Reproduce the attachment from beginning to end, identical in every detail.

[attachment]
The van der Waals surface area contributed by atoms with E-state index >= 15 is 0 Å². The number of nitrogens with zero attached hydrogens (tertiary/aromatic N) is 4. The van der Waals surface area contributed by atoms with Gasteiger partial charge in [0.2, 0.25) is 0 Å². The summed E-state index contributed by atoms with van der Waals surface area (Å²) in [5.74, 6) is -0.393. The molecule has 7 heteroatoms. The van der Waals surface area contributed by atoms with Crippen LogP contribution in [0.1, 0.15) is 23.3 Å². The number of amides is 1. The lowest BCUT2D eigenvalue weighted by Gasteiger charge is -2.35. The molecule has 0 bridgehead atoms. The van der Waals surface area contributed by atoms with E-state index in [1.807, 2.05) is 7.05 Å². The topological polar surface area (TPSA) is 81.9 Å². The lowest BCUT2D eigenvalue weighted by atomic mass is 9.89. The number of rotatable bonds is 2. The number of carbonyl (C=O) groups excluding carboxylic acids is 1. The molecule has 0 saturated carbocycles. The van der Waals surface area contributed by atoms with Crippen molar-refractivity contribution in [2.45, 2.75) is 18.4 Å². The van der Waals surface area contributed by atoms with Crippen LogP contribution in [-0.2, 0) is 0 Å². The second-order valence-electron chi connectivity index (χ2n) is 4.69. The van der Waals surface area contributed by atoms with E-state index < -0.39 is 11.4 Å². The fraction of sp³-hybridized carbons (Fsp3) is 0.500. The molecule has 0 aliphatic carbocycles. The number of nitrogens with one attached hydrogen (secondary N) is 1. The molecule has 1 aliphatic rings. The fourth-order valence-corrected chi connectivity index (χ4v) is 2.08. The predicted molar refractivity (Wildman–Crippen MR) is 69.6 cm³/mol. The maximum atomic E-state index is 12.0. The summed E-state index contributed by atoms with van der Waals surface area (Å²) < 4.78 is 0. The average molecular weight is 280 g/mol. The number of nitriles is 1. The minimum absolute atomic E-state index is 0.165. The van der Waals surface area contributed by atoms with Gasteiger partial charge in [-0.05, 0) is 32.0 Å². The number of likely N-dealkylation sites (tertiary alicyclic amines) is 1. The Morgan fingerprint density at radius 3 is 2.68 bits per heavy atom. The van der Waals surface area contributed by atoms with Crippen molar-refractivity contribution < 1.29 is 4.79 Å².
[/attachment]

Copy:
The van der Waals surface area contributed by atoms with E-state index >= 15 is 0 Å². The number of nitrogens with zero attached hydrogens (tertiary/aromatic N) is 4. The van der Waals surface area contributed by atoms with Gasteiger partial charge in [0.2, 0.25) is 0 Å². The summed E-state index contributed by atoms with van der Waals surface area (Å²) in [5.74, 6) is -0.393. The molecule has 7 heteroatoms. The van der Waals surface area contributed by atoms with Crippen LogP contribution in [0.1, 0.15) is 23.3 Å². The number of amides is 1. The lowest BCUT2D eigenvalue weighted by Gasteiger charge is -2.35. The molecule has 0 bridgehead atoms. The van der Waals surface area contributed by atoms with E-state index in [1.807, 2.05) is 7.05 Å². The topological polar surface area (TPSA) is 81.9 Å². The lowest BCUT2D eigenvalue weighted by atomic mass is 9.89. The number of rotatable bonds is 2. The number of carbonyl (C=O) groups excluding carboxylic acids is 1. The molecule has 0 saturated carbocycles. The van der Waals surface area contributed by atoms with Crippen molar-refractivity contribution in [2.45, 2.75) is 18.4 Å². The van der Waals surface area contributed by atoms with Crippen LogP contribution in [-0.2, 0) is 0 Å². The second-order valence-electron chi connectivity index (χ2n) is 4.69. The van der Waals surface area contributed by atoms with E-state index < -0.39 is 11.4 Å². The fraction of sp³-hybridized carbons (Fsp3) is 0.500. The molecule has 0 aliphatic carbocycles. The number of nitrogens with one attached hydrogen (secondary N) is 1. The molecule has 1 aliphatic rings. The fourth-order valence-corrected chi connectivity index (χ4v) is 2.08. The predicted molar refractivity (Wildman–Crippen MR) is 69.6 cm³/mol. The maximum atomic E-state index is 12.0. The summed E-state index contributed by atoms with van der Waals surface area (Å²) < 4.78 is 0. The average molecular weight is 280 g/mol. The number of nitriles is 1. The minimum absolute atomic E-state index is 0.165. The van der Waals surface area contributed by atoms with Gasteiger partial charge in [-0.05, 0) is 32.0 Å². The number of likely N-dealkylation sites (tertiary alicyclic amines) is 1. The Morgan fingerprint density at radius 3 is 2.68 bits per heavy atom. The van der Waals surface area contributed by atoms with Crippen molar-refractivity contribution < 1.29 is 4.79 Å².